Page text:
Doppler wind lidar measured PBL wind profiles and their impact on numerical simulations of mesoscale convective systems
Zhaoxia Pu, University of Utah, Salt Lake City, UT; and Z. Li, L. Zhang, B. B. Demoz, and B. Gentry
Wind profiles can represent atmospheric boundary layer structure in various conditions. Winds are also a significant factor that influences the formation and evolution of atmospheric boundary layer processes. Accurate representation of wind plays a crucial role in improving the numerical simulations of mesoscale convective system in boundary layer and beyond. However, measurements of high-resolution wind profiles are difficult to obtain. Despite several advanced ways such as satellite, radar and radiosonde, the Doppler Wind Lidar (DWL) instruments offer a better choice to measure the atmospheric wind profiles with higher temporal and spatial resolution. In this study, the quality of wind profiles collected by the Goddard Lidar Observatory for Wind (GLOW), a ground based mobile facility of DWL during the International H2O Project (IHOP) is evaluated. Characteristics of atmospheric boundary layer wind profiles during mesoscale convective cases are analyzed. The multi-time GLOW wind profiles are also assimilated into the mesoscale weather research and forecasting (WRF) model for improving numerical simulations of mesocale convective systems. Results indicate that the DWL measured profiles can depict detailed atmospheric boundary layer wind structure. Assimilation of these wind profiles also results in improved numerical simulation of mesoscale convection systems.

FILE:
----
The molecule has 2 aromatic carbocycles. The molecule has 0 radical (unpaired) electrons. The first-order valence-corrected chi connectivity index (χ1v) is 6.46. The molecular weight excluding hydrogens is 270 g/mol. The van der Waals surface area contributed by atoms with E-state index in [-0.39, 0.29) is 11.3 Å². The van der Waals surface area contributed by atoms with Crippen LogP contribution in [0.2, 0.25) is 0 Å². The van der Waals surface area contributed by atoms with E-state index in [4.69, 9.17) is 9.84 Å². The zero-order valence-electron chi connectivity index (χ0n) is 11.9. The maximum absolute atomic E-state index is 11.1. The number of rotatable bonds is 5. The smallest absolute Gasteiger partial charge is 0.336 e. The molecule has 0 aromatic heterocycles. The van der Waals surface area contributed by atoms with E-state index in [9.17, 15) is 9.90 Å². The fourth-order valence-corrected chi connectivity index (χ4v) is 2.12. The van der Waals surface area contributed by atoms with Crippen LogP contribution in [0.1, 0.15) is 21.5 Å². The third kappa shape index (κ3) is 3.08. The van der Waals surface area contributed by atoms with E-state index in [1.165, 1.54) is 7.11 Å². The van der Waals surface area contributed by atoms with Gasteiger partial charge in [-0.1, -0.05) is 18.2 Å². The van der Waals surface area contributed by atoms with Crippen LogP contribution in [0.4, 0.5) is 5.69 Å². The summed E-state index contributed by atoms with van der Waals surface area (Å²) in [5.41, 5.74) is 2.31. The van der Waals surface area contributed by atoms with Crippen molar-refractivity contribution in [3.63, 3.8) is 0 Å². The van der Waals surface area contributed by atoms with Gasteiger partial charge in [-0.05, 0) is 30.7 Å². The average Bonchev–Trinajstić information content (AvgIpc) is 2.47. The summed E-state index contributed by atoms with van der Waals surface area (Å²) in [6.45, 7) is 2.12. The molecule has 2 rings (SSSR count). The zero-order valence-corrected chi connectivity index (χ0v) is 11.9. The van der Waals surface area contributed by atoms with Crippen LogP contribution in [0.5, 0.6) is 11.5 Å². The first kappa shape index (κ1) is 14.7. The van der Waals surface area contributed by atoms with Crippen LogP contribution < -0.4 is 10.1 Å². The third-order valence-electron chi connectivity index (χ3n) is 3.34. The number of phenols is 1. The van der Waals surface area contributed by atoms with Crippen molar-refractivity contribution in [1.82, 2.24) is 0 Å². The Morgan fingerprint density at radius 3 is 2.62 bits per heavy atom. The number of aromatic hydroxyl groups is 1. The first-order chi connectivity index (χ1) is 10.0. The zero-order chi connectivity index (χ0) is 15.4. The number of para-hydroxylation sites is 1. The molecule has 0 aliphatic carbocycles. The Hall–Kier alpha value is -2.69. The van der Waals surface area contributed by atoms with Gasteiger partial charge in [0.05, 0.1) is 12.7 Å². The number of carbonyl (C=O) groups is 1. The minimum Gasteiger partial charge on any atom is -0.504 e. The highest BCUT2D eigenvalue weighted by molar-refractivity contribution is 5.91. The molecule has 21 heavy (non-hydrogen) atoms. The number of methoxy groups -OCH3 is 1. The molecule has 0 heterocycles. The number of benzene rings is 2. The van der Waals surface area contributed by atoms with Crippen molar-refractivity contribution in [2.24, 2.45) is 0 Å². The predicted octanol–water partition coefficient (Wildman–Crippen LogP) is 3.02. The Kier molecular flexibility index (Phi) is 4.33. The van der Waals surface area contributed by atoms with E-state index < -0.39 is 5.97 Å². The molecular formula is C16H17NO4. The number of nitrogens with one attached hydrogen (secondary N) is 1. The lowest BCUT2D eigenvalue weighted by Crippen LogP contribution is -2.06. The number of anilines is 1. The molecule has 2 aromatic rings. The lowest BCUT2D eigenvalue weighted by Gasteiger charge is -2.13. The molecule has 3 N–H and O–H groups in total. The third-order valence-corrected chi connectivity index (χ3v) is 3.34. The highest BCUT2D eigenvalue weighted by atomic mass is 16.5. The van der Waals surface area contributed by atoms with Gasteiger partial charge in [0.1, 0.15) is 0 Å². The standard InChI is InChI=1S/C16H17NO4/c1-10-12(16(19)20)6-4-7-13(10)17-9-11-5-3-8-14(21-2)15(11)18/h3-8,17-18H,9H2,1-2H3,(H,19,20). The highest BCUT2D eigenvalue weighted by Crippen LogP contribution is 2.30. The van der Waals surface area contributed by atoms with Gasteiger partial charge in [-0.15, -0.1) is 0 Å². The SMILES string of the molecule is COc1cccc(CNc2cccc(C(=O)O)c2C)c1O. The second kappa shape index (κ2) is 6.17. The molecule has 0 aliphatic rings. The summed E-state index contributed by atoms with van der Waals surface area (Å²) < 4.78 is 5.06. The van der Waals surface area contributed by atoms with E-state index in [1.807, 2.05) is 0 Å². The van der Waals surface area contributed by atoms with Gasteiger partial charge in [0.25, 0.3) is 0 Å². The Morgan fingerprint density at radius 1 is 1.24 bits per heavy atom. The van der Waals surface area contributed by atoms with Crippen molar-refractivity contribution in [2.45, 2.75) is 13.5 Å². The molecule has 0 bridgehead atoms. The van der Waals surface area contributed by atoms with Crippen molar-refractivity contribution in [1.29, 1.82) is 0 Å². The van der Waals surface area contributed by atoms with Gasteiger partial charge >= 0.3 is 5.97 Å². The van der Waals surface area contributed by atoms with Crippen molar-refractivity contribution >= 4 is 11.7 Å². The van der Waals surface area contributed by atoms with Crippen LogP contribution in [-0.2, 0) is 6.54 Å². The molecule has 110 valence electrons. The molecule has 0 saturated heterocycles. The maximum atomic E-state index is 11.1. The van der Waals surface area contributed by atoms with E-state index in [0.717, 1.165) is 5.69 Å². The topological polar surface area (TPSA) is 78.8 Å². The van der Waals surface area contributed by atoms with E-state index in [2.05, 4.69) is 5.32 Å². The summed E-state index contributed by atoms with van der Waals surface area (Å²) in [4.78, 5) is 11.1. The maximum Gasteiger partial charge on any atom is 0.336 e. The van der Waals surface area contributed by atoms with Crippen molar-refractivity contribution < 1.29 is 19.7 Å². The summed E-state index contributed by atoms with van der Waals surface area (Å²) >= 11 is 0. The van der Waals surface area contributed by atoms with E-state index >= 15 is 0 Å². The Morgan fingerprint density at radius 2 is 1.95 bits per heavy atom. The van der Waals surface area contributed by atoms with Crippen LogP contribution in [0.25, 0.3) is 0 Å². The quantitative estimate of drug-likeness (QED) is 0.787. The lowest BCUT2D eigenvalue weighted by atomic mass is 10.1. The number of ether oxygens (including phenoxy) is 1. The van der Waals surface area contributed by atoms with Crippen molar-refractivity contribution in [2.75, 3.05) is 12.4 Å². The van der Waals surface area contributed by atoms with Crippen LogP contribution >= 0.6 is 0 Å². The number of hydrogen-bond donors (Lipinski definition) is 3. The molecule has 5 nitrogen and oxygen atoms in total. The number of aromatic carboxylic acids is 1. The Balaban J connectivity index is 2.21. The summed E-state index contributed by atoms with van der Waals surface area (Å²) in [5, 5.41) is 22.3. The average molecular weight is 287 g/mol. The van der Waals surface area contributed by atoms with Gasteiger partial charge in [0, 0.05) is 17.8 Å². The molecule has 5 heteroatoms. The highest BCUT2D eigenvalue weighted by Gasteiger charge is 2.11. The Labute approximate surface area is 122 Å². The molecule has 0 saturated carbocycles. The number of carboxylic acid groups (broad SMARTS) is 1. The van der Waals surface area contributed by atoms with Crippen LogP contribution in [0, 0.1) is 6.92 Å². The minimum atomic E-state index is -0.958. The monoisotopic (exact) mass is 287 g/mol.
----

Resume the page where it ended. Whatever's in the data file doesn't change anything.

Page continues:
Session 10B, Boundary-layer Processes IV
Friday, 6 August 2010, 9:00 AM-10:00 AM, Torrey's Peak III & IV
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